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When I was hunting around for a good, light book to read, something fictional that would just make me laugh without delving deeper into the mysteries of the universe, a friend of mine, knowing how obsessed I am with Bollywood, recommended Sakshama Puri Dhariwal’s book, The Wedding Photographer.
There are days when I am into heavy reading like The Shiva Trilogy by Amish or even Steig Larsson’s books, but some days, I just want to lay back with a quick, girly rom-com type book that just lightens my mood, and The Wedding Photographer falls into the second category.
The couple of wedding photographers I know who are into candid photography, are absolutely brilliant and capture mind blowing images that relate to everyone on an intensely personal level, and I’ve always wanted to understand how they work. This book in part throws light on that fact, that it’s about creating connections and relationships with the people you are photographing, which will actually lead to luminous pictures!
The plot of the book is inherently simple. Risha Kohli, a journalist moonlighting as a wedding photographer, meets the rich, suave and of course handsome as hell Arjun Khanna on a seventeen hour flight when she is upgraded to business class by pure luck (Hello Cupid?). Sparks fly almost instantly, and they discover that they are going to spend the next few days together since, surprise surprise, Risha is the chosen wedding photographer for Arjun’s baby sister’s wedding.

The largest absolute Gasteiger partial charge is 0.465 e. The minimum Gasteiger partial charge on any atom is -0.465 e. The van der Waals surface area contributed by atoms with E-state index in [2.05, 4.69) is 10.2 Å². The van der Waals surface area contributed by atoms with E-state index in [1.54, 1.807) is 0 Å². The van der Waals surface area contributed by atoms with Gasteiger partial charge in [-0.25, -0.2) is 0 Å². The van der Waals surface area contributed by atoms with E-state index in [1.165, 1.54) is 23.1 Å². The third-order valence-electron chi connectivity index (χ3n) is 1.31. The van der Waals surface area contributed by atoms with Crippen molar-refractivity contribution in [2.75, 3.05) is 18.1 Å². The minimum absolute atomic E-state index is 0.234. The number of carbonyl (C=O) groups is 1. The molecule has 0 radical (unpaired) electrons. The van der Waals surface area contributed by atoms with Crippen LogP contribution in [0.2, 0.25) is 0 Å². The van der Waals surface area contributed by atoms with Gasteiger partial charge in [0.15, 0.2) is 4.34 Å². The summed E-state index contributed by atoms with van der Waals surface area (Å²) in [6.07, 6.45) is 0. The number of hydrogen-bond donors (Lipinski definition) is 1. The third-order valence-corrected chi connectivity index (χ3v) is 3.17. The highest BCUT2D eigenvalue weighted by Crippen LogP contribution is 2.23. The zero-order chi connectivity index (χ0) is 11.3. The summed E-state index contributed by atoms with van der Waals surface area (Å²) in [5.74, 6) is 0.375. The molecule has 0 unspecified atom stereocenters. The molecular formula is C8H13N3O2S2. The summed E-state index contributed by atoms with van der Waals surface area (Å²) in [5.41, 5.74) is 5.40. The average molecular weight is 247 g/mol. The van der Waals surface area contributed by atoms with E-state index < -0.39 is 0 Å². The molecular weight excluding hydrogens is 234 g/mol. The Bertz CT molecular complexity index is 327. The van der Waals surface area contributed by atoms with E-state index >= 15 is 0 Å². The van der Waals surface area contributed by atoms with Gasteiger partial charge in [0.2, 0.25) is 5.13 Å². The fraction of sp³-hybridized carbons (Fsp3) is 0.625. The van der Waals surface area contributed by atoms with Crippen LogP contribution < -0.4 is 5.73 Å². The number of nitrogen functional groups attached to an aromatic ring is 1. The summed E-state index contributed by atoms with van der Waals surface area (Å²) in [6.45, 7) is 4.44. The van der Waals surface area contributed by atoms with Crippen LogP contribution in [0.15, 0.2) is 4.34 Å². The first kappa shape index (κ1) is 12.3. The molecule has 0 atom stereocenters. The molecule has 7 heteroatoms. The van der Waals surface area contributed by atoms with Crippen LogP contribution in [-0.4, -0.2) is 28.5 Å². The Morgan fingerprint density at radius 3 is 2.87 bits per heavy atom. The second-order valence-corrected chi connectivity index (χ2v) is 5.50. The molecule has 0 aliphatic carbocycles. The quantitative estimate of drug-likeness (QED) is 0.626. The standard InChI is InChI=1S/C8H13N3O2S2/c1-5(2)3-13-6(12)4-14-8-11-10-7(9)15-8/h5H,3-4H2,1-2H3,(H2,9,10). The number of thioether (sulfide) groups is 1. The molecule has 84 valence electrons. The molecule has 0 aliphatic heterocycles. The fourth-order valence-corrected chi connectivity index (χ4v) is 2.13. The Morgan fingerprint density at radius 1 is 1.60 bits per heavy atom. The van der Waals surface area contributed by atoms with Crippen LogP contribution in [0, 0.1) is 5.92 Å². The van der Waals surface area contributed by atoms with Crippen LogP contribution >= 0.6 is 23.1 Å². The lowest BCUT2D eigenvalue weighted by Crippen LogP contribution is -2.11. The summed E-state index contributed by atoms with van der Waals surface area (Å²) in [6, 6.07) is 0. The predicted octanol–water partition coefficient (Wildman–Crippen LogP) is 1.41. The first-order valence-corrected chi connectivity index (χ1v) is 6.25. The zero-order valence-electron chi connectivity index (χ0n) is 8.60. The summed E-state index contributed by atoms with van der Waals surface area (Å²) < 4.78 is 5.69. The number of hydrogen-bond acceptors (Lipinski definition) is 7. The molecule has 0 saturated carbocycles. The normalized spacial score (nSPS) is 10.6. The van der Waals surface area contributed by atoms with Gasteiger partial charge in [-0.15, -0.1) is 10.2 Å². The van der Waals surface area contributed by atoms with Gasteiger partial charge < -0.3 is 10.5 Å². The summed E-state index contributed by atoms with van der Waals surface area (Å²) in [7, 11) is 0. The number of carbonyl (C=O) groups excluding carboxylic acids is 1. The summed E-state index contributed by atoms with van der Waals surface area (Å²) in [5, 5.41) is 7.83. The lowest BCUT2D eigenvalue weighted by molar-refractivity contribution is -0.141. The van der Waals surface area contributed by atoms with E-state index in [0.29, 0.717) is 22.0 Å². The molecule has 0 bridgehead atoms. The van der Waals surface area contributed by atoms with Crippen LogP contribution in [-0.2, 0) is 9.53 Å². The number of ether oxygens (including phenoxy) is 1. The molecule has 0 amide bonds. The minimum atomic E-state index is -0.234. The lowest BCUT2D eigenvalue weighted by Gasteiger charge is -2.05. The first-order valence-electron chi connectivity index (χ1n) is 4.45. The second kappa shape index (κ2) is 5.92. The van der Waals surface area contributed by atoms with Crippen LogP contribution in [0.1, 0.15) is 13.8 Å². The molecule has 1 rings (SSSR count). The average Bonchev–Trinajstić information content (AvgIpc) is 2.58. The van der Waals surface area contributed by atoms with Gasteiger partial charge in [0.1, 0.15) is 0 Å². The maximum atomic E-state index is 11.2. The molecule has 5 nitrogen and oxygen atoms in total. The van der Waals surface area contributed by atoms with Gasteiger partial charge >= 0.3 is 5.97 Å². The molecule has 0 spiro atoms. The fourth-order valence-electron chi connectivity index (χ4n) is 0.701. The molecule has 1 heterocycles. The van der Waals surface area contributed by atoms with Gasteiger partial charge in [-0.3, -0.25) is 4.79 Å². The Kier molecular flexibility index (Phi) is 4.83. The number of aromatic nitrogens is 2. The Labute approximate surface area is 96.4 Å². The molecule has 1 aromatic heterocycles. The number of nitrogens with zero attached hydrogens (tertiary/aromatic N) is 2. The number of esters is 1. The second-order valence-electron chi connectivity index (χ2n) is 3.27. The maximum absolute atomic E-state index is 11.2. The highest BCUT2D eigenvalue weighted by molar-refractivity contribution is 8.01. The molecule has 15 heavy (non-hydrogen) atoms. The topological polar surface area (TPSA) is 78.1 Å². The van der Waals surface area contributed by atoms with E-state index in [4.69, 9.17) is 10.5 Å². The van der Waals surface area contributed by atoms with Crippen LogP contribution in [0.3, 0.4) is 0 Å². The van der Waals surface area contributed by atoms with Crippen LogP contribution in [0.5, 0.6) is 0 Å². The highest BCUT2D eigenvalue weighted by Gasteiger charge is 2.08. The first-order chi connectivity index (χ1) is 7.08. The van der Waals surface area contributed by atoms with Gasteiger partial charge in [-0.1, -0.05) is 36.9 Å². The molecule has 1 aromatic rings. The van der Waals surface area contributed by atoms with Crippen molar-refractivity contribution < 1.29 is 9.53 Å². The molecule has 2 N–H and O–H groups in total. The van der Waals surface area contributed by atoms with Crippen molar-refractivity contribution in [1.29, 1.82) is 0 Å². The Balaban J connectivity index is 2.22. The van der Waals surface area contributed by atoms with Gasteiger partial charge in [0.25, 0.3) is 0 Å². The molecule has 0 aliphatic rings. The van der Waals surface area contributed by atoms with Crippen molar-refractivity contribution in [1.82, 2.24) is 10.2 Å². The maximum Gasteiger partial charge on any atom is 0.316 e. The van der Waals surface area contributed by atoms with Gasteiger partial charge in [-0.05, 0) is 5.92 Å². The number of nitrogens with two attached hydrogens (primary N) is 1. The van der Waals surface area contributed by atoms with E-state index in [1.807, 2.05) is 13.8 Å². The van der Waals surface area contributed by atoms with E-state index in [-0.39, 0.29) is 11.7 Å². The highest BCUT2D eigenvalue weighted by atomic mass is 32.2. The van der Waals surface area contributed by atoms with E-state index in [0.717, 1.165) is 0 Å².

The wedding itself and the way it has been described, instantly takes you to all things Delhi, and has all the ingredients of a big fat Punjabi wedding- dancing, theme parties, gorgeous clothes, celebrity guests, functions going on for a week, guys hitting on girls, and of course, lots and lot of drinking. Through all the mayhem, Risha and Arjun manage to spend quality time with each other and eventually fall in love.
My favourite character in the book is present all through the wedding, imparting her wisdom and knowledge as only ladies of that generation can do, and that is Arjun’s naani (maternal grandmother). She is spunky, sassy and completely unapologetic about her sometimes bordering on crass behaviour. A proverbial matriarch, she is one of the key elements in eventually getting Risha and Arjun togehter.
Now I’ll be completely honest here. I read the book in 24 hours flat, and that’s no mean feat for someone like me, who works two jobs and has to handle her twin boys with a husband who was also away then on a work trip. Nevertheless, I was intrigued enough to stay up and finish reading the book and I’m glad that I did. However, when I picked it up again to just try and read the parts I had quickly skimmed over, I found that I couldn’t, because I already knew everything about it! So essentially, this book is an excellent and fun one time read, but you absolutely cannot read it again!
I love the wit. I love the ‘Indianness’ of the book. I love the fact that it’s a breezy romantic read which makes you want to believe in love at first sight. And I definitely love the way the characters have been sketched out, each been given their own fine nuances.
The monsoons are coming, and all you moms out there looking for a break from the rigours of day to day life and parenting in general, you can save this book for a lazy, rainy, Sunday afternoon read.
Happy Reading everyone!